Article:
The body of an American killed in a hit-and-run while jogging in Tuscany was cremated Saturday as her family urged drivers to take better precautions on the road.
The attorney for the family of Allison Owens of Columbus, Ohio, issued the appeal hours after a Tuscan businessman, Pietro Stefanoni, was jailed on accusations of manslaughter and leaving the scene of a crime.
The 23-year-old Owens was hit by a car last Sunday afternoon while jogging along a busy state highway running through the town of San Giovanni Valdarno, between Florence and Arezzo.
On Friday, the green Volvo believed responsible was found by police and Stefanoni turned himself in.
Stefanoni's attorney, Francesco Maresca, said his client fell asleep at the wheel after taking part in a long cycling race earlier in the day and didn't think he had hit anything but the guardrail. He returned to the scene an hour later to make sure and saw nothing, Maresca said.
Stefanoni only realized Wednesday, when Owens' body was found in a roadside canal, that he might have been responsible and by Friday morning, after an "anguish-filled 24-hours," turned himself in, Maresca told The Associated Press.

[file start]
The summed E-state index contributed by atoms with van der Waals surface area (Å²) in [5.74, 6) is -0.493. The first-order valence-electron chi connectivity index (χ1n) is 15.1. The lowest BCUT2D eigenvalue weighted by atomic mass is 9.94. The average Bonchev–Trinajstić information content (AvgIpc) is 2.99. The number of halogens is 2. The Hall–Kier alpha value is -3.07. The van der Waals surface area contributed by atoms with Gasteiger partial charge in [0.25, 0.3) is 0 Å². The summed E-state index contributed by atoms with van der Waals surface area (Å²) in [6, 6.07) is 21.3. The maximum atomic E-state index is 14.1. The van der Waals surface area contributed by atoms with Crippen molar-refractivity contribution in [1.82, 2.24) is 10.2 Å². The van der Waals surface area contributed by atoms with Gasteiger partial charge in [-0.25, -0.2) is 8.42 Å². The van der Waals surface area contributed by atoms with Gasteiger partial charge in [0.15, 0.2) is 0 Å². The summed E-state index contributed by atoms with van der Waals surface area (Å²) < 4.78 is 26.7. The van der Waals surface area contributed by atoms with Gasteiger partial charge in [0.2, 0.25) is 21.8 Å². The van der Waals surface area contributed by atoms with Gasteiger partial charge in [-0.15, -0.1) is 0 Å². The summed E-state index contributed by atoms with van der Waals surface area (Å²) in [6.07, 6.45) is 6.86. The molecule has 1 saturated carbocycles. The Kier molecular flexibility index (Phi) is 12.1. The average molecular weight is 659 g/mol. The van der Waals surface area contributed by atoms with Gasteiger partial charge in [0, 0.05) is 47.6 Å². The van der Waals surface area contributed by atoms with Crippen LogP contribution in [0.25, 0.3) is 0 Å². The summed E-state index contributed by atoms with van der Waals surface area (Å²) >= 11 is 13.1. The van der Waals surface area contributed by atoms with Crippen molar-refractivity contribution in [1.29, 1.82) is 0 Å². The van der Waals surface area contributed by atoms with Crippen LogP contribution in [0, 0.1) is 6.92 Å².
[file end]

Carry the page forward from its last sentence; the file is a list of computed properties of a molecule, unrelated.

A judge is expected to consider whether to confirm Stefanoni's arrest Monday. He considers himself responsible for Owens' death but denies he left the scene of the crime because he didn't see Owens either at the time his car struck her or afterward, when he returned to the scene, Maresca said.
Owens' mother Cindy Owens, who has been in Italy following the investigation, thanked police and local authorities for their care in a statement Saturday. She acknowledged the arrest of Stefanoni but said the news couldn't reduce the "immense pain" the family was going through.
She urged drivers to take better care on the roads, noting that Allison didn't like to drive in the U.S. or Italy.
"If there's anything we can take away from this painful and accidental event _ because a traffic incident can happen anywhere _ it's that all of us must always be very aware on the road and do everything to avoid driving when we're not sure of our current state or abilities, or if we do things that could endanger others," the statement said.
On Saturday, Owens' body was cremated and the elder Owens was making plans to return home to Ohio in the next day or two, said family attorney Valentino Durante.